chores_location = [1]

>>> mygraph.routing(start, end, chores_location)

None

# Example 1.4 Can’t reach end

start = 1

end = 2

chores_location = [0,3]

>>> mygraph.routing(start, end, chores_location)

None

In the following graph example, we look at a bigger, longer and more complex graph.

The graph above is generated through the following code.

# Example 2

# The roads represented as a list of tuples

roads = [(0, 1 ,4), (1, 2 ,2), (2, 3 ,3), (3, 4 ,1), (1, 5 ,2),

(5, 6 ,5), (6, 3 ,2), (6, 4 ,3), (1, 7 ,4), (7, 8 ,2),

(8, 7 ,2), (7, 3 ,2), (8, 0 ,11)]

# Creating a RoadGraph object based on the given roads

mygraph = RoadGraph(roads)

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In the example below, we start at location 0, end at location 3, and your chores can be completed

at locations 5, 7, 8 and 4. There are a few possible routes possible such as 0, 1, 5, 6, 3 with a

distance of 13 or route 0, 1, 7, 3 with a distance of 10. We would choose the smallest distance.

# Example 2.1 Possible Route

start = 0

end = 3

chores_location = [5,7,8,4]

>>> mygraph.routing(start, end, chores_location)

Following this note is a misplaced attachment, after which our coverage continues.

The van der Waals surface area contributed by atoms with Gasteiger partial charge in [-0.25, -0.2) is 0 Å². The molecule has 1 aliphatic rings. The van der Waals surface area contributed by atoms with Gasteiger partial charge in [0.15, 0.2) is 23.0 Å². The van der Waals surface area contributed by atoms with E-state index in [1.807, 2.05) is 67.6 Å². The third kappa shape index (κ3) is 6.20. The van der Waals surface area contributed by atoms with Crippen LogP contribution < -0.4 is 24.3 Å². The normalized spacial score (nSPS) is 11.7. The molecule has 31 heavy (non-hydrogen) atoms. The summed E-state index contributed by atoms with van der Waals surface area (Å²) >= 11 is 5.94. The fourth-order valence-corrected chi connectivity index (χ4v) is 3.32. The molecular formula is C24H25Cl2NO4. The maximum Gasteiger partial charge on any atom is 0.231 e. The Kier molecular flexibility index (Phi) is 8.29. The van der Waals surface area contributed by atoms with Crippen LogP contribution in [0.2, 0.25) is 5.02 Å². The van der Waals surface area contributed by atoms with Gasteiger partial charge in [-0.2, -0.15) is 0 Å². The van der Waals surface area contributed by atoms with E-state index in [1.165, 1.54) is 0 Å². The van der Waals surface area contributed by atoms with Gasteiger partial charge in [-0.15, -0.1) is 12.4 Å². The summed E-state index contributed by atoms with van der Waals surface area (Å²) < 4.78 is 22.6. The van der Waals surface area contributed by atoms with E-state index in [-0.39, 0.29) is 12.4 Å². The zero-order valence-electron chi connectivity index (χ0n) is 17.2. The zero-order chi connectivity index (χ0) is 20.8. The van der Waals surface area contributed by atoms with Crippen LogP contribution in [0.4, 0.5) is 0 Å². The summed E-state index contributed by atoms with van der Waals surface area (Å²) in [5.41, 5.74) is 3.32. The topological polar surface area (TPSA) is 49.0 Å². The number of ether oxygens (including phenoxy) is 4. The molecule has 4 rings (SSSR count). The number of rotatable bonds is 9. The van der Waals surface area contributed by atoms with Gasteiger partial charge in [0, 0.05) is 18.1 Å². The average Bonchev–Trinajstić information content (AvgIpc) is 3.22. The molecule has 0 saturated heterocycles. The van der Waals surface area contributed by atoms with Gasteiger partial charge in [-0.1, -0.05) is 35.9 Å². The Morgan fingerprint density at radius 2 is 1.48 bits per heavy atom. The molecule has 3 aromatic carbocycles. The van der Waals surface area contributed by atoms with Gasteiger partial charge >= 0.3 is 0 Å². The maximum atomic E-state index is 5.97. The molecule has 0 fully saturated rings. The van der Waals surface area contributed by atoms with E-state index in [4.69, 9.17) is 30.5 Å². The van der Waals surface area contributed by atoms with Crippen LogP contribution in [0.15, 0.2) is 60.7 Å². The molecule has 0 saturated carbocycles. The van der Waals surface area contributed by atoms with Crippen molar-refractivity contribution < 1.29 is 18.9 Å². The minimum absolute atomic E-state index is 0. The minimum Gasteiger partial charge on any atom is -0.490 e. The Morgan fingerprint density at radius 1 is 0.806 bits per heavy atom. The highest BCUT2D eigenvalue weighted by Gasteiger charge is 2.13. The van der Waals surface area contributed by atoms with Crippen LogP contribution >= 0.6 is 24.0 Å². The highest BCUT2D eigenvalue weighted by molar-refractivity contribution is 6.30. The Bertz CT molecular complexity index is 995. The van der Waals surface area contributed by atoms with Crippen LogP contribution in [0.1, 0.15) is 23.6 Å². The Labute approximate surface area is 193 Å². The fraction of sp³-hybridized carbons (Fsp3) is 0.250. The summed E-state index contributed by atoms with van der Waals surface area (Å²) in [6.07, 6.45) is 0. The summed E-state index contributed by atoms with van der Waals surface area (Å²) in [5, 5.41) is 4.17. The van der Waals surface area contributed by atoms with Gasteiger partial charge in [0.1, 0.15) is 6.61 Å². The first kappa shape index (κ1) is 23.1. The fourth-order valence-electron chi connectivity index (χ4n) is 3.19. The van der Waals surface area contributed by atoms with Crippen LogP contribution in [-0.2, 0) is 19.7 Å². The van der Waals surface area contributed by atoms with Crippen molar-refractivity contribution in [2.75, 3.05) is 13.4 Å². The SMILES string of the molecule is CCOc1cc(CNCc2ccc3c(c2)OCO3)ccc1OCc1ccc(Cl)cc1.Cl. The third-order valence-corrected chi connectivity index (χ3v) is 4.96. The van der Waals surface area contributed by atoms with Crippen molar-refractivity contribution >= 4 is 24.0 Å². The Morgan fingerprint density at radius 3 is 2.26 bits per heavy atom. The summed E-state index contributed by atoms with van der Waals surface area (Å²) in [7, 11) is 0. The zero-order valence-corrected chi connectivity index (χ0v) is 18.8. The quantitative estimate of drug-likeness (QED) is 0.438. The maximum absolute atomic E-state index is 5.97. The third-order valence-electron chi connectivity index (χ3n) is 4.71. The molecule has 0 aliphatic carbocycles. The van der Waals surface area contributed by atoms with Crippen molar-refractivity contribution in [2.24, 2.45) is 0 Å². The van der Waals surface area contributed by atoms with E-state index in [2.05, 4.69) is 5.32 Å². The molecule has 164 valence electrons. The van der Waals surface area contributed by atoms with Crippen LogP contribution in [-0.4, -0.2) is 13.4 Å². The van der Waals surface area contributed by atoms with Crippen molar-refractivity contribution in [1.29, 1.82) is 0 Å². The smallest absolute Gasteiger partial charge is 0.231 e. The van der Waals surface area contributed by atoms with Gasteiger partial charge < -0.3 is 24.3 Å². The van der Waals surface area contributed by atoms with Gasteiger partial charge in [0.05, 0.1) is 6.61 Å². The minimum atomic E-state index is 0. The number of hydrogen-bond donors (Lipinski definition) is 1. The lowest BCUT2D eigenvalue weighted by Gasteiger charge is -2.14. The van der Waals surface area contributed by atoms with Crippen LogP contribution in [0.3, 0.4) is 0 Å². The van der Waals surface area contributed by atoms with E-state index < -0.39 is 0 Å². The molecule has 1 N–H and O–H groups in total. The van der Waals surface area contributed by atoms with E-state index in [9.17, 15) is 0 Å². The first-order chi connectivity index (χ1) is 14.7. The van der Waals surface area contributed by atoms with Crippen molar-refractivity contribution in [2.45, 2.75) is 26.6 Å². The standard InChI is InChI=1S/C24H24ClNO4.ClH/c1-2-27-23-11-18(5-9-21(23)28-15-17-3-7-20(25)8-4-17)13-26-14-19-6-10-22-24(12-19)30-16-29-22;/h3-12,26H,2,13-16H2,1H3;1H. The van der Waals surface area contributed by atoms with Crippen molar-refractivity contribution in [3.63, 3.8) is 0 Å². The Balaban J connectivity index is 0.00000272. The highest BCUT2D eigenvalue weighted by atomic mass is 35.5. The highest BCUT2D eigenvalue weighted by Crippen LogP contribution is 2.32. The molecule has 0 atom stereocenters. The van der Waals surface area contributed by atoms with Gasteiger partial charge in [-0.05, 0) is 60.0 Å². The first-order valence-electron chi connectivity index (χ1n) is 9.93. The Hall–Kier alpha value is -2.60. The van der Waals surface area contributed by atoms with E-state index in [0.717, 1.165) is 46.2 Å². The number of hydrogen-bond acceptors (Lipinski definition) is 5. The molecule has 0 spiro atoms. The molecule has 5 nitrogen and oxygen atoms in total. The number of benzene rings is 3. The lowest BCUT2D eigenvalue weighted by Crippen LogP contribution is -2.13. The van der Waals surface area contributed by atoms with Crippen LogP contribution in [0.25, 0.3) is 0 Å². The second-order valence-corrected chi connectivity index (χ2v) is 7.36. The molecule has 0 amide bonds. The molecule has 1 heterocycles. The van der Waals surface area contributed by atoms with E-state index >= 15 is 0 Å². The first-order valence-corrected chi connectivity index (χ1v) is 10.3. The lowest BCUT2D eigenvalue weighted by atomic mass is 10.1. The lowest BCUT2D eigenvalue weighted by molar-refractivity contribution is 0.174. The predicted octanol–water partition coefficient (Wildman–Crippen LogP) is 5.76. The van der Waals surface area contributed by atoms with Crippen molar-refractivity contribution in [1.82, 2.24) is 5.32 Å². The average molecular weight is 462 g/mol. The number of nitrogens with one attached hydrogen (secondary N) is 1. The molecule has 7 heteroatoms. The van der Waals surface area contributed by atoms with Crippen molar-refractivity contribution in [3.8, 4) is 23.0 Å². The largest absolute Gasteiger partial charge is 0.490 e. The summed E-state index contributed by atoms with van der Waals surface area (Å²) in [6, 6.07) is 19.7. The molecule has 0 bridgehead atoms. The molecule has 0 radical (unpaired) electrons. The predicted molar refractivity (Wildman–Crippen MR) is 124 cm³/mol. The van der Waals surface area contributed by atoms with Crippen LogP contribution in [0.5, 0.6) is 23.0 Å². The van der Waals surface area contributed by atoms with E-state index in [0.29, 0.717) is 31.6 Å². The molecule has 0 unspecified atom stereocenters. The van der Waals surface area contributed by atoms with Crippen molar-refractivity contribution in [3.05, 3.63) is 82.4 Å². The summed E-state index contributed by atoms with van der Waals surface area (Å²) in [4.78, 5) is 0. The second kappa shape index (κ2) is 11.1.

[0, 1, 7, 3]

Similarly, if we were to start at location 1 we observe that despite the location 5 would be the

closer location to us to perform the chore at a distance of 2 compared to location 7 with a

distance of 4; the route after that would be further. Thus, we cannot make be short sighted in

our path selection based on the nearest chore.

# Example 2.2 Possible Route, despite nearest chore

start = 1

end = 3

chores_location = [5,7,8,4]

>>> mygraph.routing(start, end, chores_location)

[1, 7, 3]

In the next example, we saw multiple routes with the same shortest distance – with route

0, 1, 5, 6, 4 for a distance of 14 and route 0, 1, 5, 6, 3, 4 for a distance of 14. Returning either

would be accepted. Do note that route 0, 1, 7, 8, 7, 3, 4 has a longer distance of 15 and should

not be returned.

# Example 2.2 Possible Route, despite nearest chore

start = 0

end = 4

chores_location = [6,8]

>>> mygraph.routing(start, end, chores_location)

[0, 1, 5, 6, 4]

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For the final example, we have an even more complicated network of roads.

# Example 3

# The roads represented as a list of tuples

roads = [(0, 1 ,4), (1, 2 ,2), (2, 3 ,3), (3, 4 ,1), (1, 5 ,2),

(5, 6 ,5), (6, 3 ,2), (6, 4 ,3), (1, 7 ,4), (7, 8 ,2),

(8, 7 ,2), (7, 3 ,2), (8, 0 ,11), (4, 3, 1), (4, 8, 10)]

# Creating a RoadGraph object based on the given roads

mygraph = RoadGraph(roads)

The following are 4 cases that were not highlighted by the earlier examples.

# Example 3.1 Best chore location is after end location

start = 1

end = 3

chores_location = [4,5,6,8]

>>> mygraph.routing(start, end, chores_location)

[1, 2, 3, 4, 3]